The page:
(LOS ANGELES) — Teachers in the nation’s second-largest school district have announced they’re going on strike Monday.
United Teachers Los Angeles said negotiations have stalled and that the union didn’t receive a new contract proposal over the weekend. This comes after the strike was delayed from Jan. 10 because of a potential court intervention.
“We’re in the battle for the soul of public education,” said UTLA President Alex Caputo-Pearl. “Now is the moment for action.”
Schools will remain open during the strike, according to the Los Angeles Unified School District.
“Elementary, middle and high schools will be open, instruction will continue, and meals will be served tomorrow and throughout the UTLA strike,” the LAUSD said in a statement Sunday. “Early education centers will only be open to special-needs students and state preschool sites will be closed.”
The striking educators said they want to remedy classes that often have 40-plus students, a lack of counselors and nurses to support students, closed libraries and crumbling classrooms.
Union members told ABC News they’ll strike “for as long as it takes.”
Hiring subs is seen as “irresponsible” by the union, which asked parents to keep students home or join in the protest.
The latest offer from the district, according to the LAUSD, includes adding nearly 1,200 teachers, counselors, nurses and librarians, as well as capping class sizes at 32 to 39 students, depending on the course.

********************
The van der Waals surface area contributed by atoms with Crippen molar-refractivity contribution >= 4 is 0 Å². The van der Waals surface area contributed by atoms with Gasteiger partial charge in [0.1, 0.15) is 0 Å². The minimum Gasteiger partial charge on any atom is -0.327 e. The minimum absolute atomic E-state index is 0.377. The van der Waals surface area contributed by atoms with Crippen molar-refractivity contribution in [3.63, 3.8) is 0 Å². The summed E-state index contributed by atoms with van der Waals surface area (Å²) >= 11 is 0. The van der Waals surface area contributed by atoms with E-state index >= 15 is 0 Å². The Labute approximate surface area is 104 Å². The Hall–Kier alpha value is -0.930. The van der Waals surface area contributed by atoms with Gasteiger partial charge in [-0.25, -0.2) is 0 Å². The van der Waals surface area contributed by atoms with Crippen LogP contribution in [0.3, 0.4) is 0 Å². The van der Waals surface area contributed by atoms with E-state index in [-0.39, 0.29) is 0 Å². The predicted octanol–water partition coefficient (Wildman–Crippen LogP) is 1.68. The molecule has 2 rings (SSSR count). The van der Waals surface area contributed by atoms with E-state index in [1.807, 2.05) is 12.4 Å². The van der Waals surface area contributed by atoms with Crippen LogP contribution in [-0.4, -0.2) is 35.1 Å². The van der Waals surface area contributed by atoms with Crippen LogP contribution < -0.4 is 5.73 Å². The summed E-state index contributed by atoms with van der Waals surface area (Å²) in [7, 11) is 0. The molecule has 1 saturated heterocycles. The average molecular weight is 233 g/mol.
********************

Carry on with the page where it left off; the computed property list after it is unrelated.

The district also offered a 6 percent raise over the first two years of a three-year contract. The teachers have asked for 6.5 percent, retroactive to the 2017 fiscal year, and said that the district’s insistence on some proposals’ expiring after a year is disrespectful.
“We have not had an honest bargaining partner,” Arlene Inouye, UTLA’s secretary, told ABC News.
Victoria Costas, a mother and teacher, said there are 46 students in her daughter’s math class.
“Classes are far too large to ever get individualized attention,” she said. “Tomorrow I will be out there fighting with my daughter.”
Another teacher, Erika Jones, said that 85 percent of the district’s schools don’t have a full-time nurse.
A tweet from the district’s account said a work stoppage would “harm the students, families and communities we serve.”
A strike will harm the students, families and communities we serve, and we have a responsibility to resolve the situation without a strike.
— L.A. Unified (@LASchools) January 12, 2019
Inouye, the union secretary, said in order to reach any kind of common ground with district leadership, “we need a place to start from.”
Union supporters said they expect most of its approximately 35,000 members to join in the strike.
“This is a fight worth the sacrifice,” Inouye said.
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